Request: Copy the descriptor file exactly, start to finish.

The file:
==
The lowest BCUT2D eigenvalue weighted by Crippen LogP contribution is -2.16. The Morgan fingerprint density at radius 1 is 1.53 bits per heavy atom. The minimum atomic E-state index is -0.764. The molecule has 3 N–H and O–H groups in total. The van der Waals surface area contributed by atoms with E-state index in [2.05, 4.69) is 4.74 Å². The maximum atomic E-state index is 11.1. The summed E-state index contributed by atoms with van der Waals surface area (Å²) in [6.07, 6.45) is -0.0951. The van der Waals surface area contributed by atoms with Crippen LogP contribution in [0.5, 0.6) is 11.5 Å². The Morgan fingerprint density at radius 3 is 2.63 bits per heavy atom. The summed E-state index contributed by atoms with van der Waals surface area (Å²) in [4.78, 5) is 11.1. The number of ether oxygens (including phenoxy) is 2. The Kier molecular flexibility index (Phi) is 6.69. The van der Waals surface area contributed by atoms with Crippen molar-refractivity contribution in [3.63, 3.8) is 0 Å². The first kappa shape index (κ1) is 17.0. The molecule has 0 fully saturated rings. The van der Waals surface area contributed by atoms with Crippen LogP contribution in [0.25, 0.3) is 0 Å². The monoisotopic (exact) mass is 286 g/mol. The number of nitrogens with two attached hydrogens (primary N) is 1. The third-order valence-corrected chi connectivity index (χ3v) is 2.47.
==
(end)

The lowest BCUT2D eigenvalue weighted by Crippen LogP contribution is -2.16. The Morgan fingerprint density at radius 1 is 1.53 bits per heavy atom. The minimum atomic E-state index is -0.764. The molecule has 3 N–H and O–H groups in total. The van der Waals surface area contributed by atoms with E-state index in [2.05, 4.69) is 4.74 Å². The maximum atomic E-state index is 11.1. The summed E-state index contributed by atoms with van der Waals surface area (Å²) in [6.07, 6.45) is -0.0951. The van der Waals surface area contributed by atoms with Crippen LogP contribution in [0.5, 0.6) is 11.5 Å². The Morgan fingerprint density at radius 3 is 2.63 bits per heavy atom. The summed E-state index contributed by atoms with van der Waals surface area (Å²) in [4.78, 5) is 11.1. The number of ether oxygens (including phenoxy) is 2. The Kier molecular flexibility index (Phi) is 6.69. The van der Waals surface area contributed by atoms with Crippen molar-refractivity contribution in [3.63, 3.8) is 0 Å². The first kappa shape index (κ1) is 17.0. The molecule has 0 fully saturated rings. The van der Waals surface area contributed by atoms with Crippen LogP contribution in [0.25, 0.3) is 0 Å². The monoisotopic (exact) mass is 286 g/mol. The number of nitrogens with two attached hydrogens (primary N) is 1. The third-order valence-corrected chi connectivity index (χ3v) is 2.47.